Attention buy-to-let landlords! You could boost your returns with this simple trick

Coworkers standing near a wall
Coworkers standing near a wall

Over the past few decades, buy-to-let investing has generated a tremendous amount of wealth for investors.

According to the Office for National Statistics, over the past 10 years, the average house price in the UK has grown at a compound annual rate of 3.1% from £168,000 to £228,000. Including an average annual rental yield of 5%, this indicates that the average buy-to-let investor has seen a yearly return of 8.1% since October 2008.

These are just estimates based on averages. The actual return achieved by individual investors will vary greatly because there are so many different factors to consider here like mortgage rates, maintenance costs and taxes.

The end of buy-to-let

But as I noted at the beginning of October, the glory days of buy-to-let seem to be behind us.

My figures show that after including the impact of the government’s recent tax changes and slowing home price growth, buy-to-let investors getting into the market today will be lucky to walk away with an annual rental yield of 3.4%, excluding mortgage costs. Capital growth is also likely to be much lower over the next decade than it has been during the prior one. All in all, I estimate buy-to-let investing could produce a 6% annual return for investors getting into the market today.

A return of 6% per annum does not seem like much, especially as this does not include mortgage costs or the cost of property maintenance. But never fear, if you are worried about this low level of return, there is one simple trick you can employ to improve your investment returns.

Diversify, diversify, diversify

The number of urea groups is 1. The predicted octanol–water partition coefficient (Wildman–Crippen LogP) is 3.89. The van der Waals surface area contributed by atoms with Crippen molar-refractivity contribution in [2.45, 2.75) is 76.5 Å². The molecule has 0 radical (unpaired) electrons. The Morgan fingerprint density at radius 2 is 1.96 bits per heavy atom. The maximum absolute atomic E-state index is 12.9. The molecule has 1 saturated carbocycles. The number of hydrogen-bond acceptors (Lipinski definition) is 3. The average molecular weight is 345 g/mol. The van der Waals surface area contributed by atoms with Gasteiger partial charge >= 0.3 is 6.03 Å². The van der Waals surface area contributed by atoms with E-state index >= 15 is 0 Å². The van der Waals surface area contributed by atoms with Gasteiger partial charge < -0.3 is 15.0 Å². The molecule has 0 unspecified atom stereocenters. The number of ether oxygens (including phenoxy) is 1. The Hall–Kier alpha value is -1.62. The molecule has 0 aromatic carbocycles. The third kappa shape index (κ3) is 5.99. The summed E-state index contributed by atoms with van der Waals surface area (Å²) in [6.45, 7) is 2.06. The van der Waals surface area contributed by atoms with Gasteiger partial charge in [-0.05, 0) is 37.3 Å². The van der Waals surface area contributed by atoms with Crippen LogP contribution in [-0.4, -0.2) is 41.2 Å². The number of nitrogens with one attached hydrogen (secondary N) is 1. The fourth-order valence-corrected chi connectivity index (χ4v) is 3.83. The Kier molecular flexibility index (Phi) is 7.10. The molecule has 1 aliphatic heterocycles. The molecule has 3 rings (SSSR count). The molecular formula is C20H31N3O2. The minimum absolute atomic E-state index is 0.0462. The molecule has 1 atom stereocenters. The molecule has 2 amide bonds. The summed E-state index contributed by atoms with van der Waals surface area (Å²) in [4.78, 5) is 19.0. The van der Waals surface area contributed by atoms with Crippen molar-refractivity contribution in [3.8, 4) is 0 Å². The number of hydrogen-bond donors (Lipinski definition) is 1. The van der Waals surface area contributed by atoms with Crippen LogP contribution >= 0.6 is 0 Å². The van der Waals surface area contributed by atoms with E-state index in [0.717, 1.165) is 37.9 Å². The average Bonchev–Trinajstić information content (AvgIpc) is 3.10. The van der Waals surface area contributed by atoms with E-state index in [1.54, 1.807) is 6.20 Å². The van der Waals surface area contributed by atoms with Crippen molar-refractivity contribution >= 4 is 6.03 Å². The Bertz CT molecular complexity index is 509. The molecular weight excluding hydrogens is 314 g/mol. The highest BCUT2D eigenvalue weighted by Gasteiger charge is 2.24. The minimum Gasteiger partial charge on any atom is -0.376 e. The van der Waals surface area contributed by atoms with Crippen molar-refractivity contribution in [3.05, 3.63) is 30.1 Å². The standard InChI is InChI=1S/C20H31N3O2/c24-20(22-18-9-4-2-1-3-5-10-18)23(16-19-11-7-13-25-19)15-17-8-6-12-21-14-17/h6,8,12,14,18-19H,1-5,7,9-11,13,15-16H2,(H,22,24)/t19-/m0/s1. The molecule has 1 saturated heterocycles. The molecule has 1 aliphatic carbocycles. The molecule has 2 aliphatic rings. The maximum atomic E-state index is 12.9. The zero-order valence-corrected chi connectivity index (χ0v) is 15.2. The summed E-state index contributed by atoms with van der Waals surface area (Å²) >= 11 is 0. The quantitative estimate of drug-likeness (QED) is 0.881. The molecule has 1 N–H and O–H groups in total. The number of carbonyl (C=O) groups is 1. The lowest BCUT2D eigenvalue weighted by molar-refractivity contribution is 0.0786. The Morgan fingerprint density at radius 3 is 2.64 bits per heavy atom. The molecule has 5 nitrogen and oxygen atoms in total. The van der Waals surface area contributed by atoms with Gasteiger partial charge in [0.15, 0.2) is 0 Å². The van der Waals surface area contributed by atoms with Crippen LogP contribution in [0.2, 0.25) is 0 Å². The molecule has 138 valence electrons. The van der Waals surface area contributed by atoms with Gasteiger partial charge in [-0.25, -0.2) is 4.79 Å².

The way I see it, the biggest problem with buy-to-let investing is diversification. If you only own one or two properties, it won’t take much for your returns to evaporate. A property sitting empty for a few months or a broken boiler could eliminate a year’s worth of rental profits.

The solution to this problem is to increase diversification, but for most investors, this option is not available. Adding an extra five properties to your portfolio at today’s prices would cost around £1.1m (on average).

With this being the case, I believe the best solution to the diversification problem is to invest rental profits in equities. If you invest your income from rental properties into the stock market, you can achieve diversification and an extra passive income stream, that requires almost no extra work on your part.

Over the past decade, the FTSE 250 has produced an average annual return for investors in the high single-digits. Buy-to-let investing has matched this return since 2008, however, with returns set to fall going forward, I believe the FTSE 250 will outperform property. And, because you can own a FTSE 250 tracker fund inside an ISA, you don’t have to worry about the impact of tax (or changes to the tax regime) on returns.

Overall, if you want to improve your returns from buy-to-let investing, diversifying into equities could be the best decision you will make, I believe.

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Rupert Hargreaves owns no share mentioned. The Motley Fool UK has no position in any of the shares mentioned. Views expressed on the companies mentioned in this article are those of the writer and therefore may differ from the official recommendations we make in our subscription services such as Share Advisor, Hidden Winners and Pro. Here at The Motley Fool we believe that considering a diverse range of insights makes us better investors.

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